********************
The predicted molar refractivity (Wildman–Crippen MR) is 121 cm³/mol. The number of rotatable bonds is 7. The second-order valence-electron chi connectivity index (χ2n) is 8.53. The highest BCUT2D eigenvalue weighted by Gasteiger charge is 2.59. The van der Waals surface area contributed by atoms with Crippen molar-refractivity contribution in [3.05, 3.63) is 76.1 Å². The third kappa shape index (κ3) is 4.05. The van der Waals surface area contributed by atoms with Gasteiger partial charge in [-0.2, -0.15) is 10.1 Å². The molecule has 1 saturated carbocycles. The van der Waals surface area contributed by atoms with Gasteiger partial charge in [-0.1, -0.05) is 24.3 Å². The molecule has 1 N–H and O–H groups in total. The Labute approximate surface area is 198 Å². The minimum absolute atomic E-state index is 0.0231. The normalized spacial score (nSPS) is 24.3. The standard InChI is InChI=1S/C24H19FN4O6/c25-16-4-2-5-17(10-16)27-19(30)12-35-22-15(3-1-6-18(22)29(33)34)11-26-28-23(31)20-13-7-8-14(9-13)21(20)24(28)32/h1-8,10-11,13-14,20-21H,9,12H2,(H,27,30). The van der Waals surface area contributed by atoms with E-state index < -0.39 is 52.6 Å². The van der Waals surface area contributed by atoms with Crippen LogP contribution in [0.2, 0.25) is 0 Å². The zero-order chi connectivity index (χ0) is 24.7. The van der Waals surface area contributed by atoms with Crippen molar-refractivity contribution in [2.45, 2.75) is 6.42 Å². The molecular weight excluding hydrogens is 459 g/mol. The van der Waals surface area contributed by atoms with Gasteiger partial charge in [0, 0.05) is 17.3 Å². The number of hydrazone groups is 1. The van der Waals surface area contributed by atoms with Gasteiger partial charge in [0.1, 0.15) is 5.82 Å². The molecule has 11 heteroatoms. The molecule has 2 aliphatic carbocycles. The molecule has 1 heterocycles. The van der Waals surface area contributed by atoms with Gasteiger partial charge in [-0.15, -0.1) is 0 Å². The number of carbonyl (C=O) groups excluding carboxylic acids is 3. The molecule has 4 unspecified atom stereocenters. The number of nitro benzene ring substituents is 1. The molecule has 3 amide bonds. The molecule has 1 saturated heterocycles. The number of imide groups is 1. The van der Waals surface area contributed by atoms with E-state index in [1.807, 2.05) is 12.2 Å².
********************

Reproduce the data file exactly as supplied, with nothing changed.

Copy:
The predicted molar refractivity (Wildman–Crippen MR) is 121 cm³/mol. The number of rotatable bonds is 7. The second-order valence-electron chi connectivity index (χ2n) is 8.53. The highest BCUT2D eigenvalue weighted by Gasteiger charge is 2.59. The van der Waals surface area contributed by atoms with Crippen molar-refractivity contribution in [3.05, 3.63) is 76.1 Å². The third kappa shape index (κ3) is 4.05. The van der Waals surface area contributed by atoms with Gasteiger partial charge in [-0.2, -0.15) is 10.1 Å². The molecule has 1 saturated carbocycles. The van der Waals surface area contributed by atoms with Gasteiger partial charge in [-0.1, -0.05) is 24.3 Å². The molecule has 1 N–H and O–H groups in total. The Labute approximate surface area is 198 Å². The minimum absolute atomic E-state index is 0.0231. The normalized spacial score (nSPS) is 24.3. The standard InChI is InChI=1S/C24H19FN4O6/c25-16-4-2-5-17(10-16)27-19(30)12-35-22-15(3-1-6-18(22)29(33)34)11-26-28-23(31)20-13-7-8-14(9-13)21(20)24(28)32/h1-8,10-11,13-14,20-21H,9,12H2,(H,27,30). The van der Waals surface area contributed by atoms with E-state index < -0.39 is 52.6 Å². The van der Waals surface area contributed by atoms with Crippen LogP contribution in [0.2, 0.25) is 0 Å². The zero-order chi connectivity index (χ0) is 24.7. The van der Waals surface area contributed by atoms with Crippen molar-refractivity contribution in [2.45, 2.75) is 6.42 Å². The molecular weight excluding hydrogens is 459 g/mol. The van der Waals surface area contributed by atoms with Gasteiger partial charge in [0, 0.05) is 17.3 Å². The number of hydrazone groups is 1. The van der Waals surface area contributed by atoms with Gasteiger partial charge in [0.1, 0.15) is 5.82 Å². The molecule has 11 heteroatoms. The molecule has 2 aliphatic carbocycles. The molecule has 1 heterocycles. The van der Waals surface area contributed by atoms with Gasteiger partial charge in [-0.15, -0.1) is 0 Å². The number of carbonyl (C=O) groups excluding carboxylic acids is 3. The molecule has 4 unspecified atom stereocenters. The number of nitro benzene ring substituents is 1. The molecule has 3 amide bonds. The molecule has 1 saturated heterocycles. The number of imide groups is 1. The van der Waals surface area contributed by atoms with E-state index in [1.807, 2.05) is 12.2 Å².